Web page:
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Muscle Gain: Size, Symmetry and proportion.

Muscle Building Guide for Beginners. Part 3.

Check out the Part 1 | Part 2 | Part 4 | & Part 5

Some quick comments about “Volume” and “Intensity” are in order as in this article we’re going to discuss both of these training parameters in depth. Volume is simply how many reps you’re clocking for every muscle group in a workout session and the Intensity is the weight with which you’re clocking those reps.

Some sources and research papers consider volume as the total amount of work done by integrating the weights being lifted into the equation. Also known as the “total poundage” of a workout session.
The most comprehensive research paper catering to training volume Wernbom et al 2007: The Influence of Frequency, Intensity, Volume and Mode of Strength Training on Whole Muscle Cross-Sectional Area in Humans uses [Sets x Reps x Intensity(load)] as the defining volume parameter. Everyone should read the paper in whole, it’s surprisingly devoid of any obtuse medical jargon.

Since we’re going to address Intensity separately, Volume is Sets x Reps = Total Number of Reps performed. 5 x 4 = 20!

Anyway, this research paper is truly relevant with the topic because: “the analysis for DER deals with training using combined concentric-eccentric muscle actions with previously untrained subjects.” In other words, Beginners moving some serious Iron!
It gets even better when you consider that the mean Training Frequency was 2.8 days a week in this research review. Here intensity means “number of sessions per muscle group per week” and since it’s established in the part 2 of this guide that beginners should be training 3 days a week full body (every muscle group every session); the paper holds all the more true for the Beginners.
graph of training frequency vs growth in csa showing 3 days a week as the most superior

The research review clearly shows that largest increase in the muscle cross section(size) occurs within the 30-50 Rep range whether it’s purely concentric/purely eccentric or the more natural combination of both muscle actions. 30-50 reps showing dense data points and larger growth Notice the trend that higher reps only led to overtraining and much smaller gains compared to the optimum 30-50 rep range. Enough evidence to ditch out “specialization” or split routines in the Beginner phase. You simply need to perform lesser reps (30-50) per muscle group more often (3 times a week).

Now that Volume is dealt with, let’s grapple with Intensity.
Intensity is the total weight being lifted, the weight of plates plus the bar. It is usually expressed as a certain percentage of 1RM max while setting a training regimen. 1 RM (repetition max) is the maximum weight you can lift for one repetition only.

Imagine you loaded the bar with 20 kg (44lbs) plates, 2 on each side on an Olympic bar. That’s 44x4 + 44 (weight of a standard Olympic bar) = 220 lbs (100 Kgs) of Intensity. You set out to perform squats, going down and coming up took considerable efforts. You think you can eke out the 2nd rep by grinding your teeth and huffing and puffing beforehand. You go down with utter determination and you’re…stuck. Sad.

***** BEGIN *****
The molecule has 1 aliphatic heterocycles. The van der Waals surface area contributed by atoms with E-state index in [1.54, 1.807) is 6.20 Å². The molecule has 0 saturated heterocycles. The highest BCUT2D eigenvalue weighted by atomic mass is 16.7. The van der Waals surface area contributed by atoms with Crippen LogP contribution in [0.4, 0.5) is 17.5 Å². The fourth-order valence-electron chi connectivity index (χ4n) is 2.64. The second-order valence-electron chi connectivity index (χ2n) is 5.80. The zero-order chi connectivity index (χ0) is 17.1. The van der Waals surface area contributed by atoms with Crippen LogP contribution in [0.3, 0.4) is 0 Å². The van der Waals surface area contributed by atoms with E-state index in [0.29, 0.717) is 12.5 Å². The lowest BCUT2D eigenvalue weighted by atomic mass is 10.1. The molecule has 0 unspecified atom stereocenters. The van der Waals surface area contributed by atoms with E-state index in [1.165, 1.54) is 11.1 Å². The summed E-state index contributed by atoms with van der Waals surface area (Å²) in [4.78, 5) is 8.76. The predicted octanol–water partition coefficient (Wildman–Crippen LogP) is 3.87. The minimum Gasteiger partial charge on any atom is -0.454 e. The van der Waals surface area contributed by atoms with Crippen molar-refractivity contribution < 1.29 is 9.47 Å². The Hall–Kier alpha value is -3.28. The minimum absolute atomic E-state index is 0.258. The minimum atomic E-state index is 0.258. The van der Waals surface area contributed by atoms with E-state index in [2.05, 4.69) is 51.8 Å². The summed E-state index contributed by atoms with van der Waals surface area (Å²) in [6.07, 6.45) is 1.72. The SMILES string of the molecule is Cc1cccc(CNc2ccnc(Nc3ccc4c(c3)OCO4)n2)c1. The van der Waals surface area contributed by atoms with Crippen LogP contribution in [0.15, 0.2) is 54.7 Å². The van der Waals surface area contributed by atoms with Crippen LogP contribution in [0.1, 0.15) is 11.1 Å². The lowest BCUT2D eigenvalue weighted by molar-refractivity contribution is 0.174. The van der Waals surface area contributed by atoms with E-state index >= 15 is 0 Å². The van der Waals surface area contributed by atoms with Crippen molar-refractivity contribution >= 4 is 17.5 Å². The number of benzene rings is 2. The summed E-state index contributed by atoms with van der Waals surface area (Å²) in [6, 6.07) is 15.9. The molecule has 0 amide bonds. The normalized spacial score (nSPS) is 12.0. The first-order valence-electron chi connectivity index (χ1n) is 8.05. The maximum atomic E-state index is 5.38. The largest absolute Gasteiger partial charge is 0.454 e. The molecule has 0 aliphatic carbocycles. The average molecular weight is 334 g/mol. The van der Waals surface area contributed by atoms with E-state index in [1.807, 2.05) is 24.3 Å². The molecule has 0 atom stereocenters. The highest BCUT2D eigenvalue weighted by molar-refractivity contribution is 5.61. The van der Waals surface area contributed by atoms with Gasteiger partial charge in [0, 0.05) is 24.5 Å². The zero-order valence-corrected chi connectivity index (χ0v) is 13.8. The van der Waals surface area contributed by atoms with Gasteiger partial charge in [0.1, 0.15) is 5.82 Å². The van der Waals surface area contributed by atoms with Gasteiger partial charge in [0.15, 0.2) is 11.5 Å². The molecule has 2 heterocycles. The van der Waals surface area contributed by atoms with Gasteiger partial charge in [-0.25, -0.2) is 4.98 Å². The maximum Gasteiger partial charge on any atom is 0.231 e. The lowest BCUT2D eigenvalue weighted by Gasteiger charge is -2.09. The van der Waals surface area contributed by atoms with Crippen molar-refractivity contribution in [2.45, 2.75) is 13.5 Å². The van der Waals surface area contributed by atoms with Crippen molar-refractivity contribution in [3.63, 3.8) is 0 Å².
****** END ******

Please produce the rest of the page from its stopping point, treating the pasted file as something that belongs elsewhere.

Hope to God that either you’re in a Power-Rack or your spotter isn’t looking for some cheap revenge.
Now you know that 220 lbs is your 1RM and next time you might wanna train with 70% of 1 RM = 70kg (154 lbs) to get some quality Reps done. So 154 lbs would be your training intensity for squat in the next session.

Good news, you don’t have to put your back/knees/neck in jeopardy to test your 1 RM for squats or any compound lifts for that matter! There are formulae for that, some are more accurate than others. I did some calculations and find out the mean values from the most cited ones. Pay close attention because you’re going to use this data for every workout and training routine.

If you can perform 4 reps with a certain load/weight/intensity, multiply the load by 1.10 to get your 1 RM. For 5 reps 1.15, for 6 reps 1.20, for 7 reps 1.25 and so on until 12 reps. can you see what’s going on here? every consecutive rep pushes your 1RM by +5% . Just increase the multiplier by .05 for the next rep after 4th. Simplicity is so elegant.

Say you did 8 reps on the bench press with 180lbs (82kgs). So your 1RM would be: 180 x 1.30 = 234 lbs (106kgs). By this method you can easily predict and mentally calculate your Intensity requirements for Reps. What if you wanted to train with sets of 4 now. Easy, just divide your 1 RM with the rep-count-coefficient for 4 i.e 1.10 [ 234/1.10 = 212 lbs ]. Now you know that with 212 lbs your 4 rep sets would be at just the right Intensity!

I hope that it’s all clear now. The formula works both ways: For finding 1 RM by multiplying Intensity with rep-count-coefficient PLUS finding the right intensity for a certain rep range by dividing 1 RM by rep-count-coefficient. Where the “rep-count-coefficients” are 1.10, 1.15, 1.20, 1.25, 1.30…and so on for 4, 5, 6, 7, 8,…Reps. Respectively.
Intensity x rep-count-coefficient = 1 RM it’s basic algebra guys.

Now I’m going to ask you to go find your 1 RM for Bench-press, Deadlift, Squat, Overhead press, Dumbbell rows, & Barbell curls. Yeah, go pick up a weight light enough to crank more than 4 reps with, if the weight is so light that you managed more than 12 reps then add more weight and try again. Multiply the RCC with the number of Reps you managed in each of these exercises to find your 1 RM and meet me in the next part for the reps and sets scheme. Most of you would’ve figured it already but there’s Always More!

Check out the Part 1 | Part 2 | Part 4 | & Part 5

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